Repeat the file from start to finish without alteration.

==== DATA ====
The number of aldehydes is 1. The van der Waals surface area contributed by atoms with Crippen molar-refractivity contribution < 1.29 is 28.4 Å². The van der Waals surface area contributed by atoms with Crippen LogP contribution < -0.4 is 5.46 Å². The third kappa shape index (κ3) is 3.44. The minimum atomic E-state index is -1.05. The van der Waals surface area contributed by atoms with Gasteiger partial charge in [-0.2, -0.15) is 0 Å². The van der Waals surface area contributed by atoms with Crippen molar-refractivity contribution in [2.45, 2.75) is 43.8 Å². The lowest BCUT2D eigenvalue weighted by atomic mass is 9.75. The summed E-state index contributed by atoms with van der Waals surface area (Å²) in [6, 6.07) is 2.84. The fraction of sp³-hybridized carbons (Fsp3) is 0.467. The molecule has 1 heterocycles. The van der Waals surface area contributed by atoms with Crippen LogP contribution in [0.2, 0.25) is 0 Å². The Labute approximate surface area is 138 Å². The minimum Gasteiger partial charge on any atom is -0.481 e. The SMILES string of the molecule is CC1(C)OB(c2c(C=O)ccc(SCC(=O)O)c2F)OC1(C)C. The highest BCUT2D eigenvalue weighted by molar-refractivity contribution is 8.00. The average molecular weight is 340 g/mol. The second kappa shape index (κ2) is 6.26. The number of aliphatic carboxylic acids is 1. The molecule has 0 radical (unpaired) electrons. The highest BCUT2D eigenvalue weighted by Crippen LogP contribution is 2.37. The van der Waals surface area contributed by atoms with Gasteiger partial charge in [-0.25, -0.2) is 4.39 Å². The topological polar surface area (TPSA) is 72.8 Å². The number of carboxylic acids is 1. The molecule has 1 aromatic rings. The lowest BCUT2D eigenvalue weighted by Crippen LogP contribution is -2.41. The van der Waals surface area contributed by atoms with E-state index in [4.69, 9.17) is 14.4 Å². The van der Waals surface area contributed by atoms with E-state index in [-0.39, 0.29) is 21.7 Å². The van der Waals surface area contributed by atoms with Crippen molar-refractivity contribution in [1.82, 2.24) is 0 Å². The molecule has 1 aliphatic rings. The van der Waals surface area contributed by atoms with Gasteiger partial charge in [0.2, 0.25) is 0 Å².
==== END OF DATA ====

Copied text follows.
The number of aldehydes is 1. The van der Waals surface area contributed by atoms with Crippen molar-refractivity contribution < 1.29 is 28.4 Å². The van der Waals surface area contributed by atoms with Crippen LogP contribution < -0.4 is 5.46 Å². The third kappa shape index (κ3) is 3.44. The minimum atomic E-state index is -1.05. The van der Waals surface area contributed by atoms with Gasteiger partial charge in [-0.2, -0.15) is 0 Å². The van der Waals surface area contributed by atoms with Crippen molar-refractivity contribution in [2.45, 2.75) is 43.8 Å². The lowest BCUT2D eigenvalue weighted by atomic mass is 9.75. The summed E-state index contributed by atoms with van der Waals surface area (Å²) in [6, 6.07) is 2.84. The fraction of sp³-hybridized carbons (Fsp3) is 0.467. The molecule has 1 heterocycles. The van der Waals surface area contributed by atoms with Crippen LogP contribution in [0.2, 0.25) is 0 Å². The Labute approximate surface area is 138 Å². The minimum Gasteiger partial charge on any atom is -0.481 e. The SMILES string of the molecule is CC1(C)OB(c2c(C=O)ccc(SCC(=O)O)c2F)OC1(C)C. The highest BCUT2D eigenvalue weighted by molar-refractivity contribution is 8.00. The average molecular weight is 340 g/mol. The second kappa shape index (κ2) is 6.26. The number of aliphatic carboxylic acids is 1. The molecule has 0 radical (unpaired) electrons. The highest BCUT2D eigenvalue weighted by Crippen LogP contribution is 2.37. The van der Waals surface area contributed by atoms with Gasteiger partial charge in [-0.25, -0.2) is 4.39 Å². The topological polar surface area (TPSA) is 72.8 Å². The number of carboxylic acids is 1. The molecule has 1 aromatic rings. The lowest BCUT2D eigenvalue weighted by Crippen LogP contribution is -2.41. The van der Waals surface area contributed by atoms with E-state index in [4.69, 9.17) is 14.4 Å². The van der Waals surface area contributed by atoms with E-state index in [-0.39, 0.29) is 21.7 Å². The van der Waals surface area contributed by atoms with Crippen molar-refractivity contribution in [1.82, 2.24) is 0 Å². The molecule has 1 aliphatic rings. The van der Waals surface area contributed by atoms with Gasteiger partial charge in [0.2, 0.25) is 0 Å².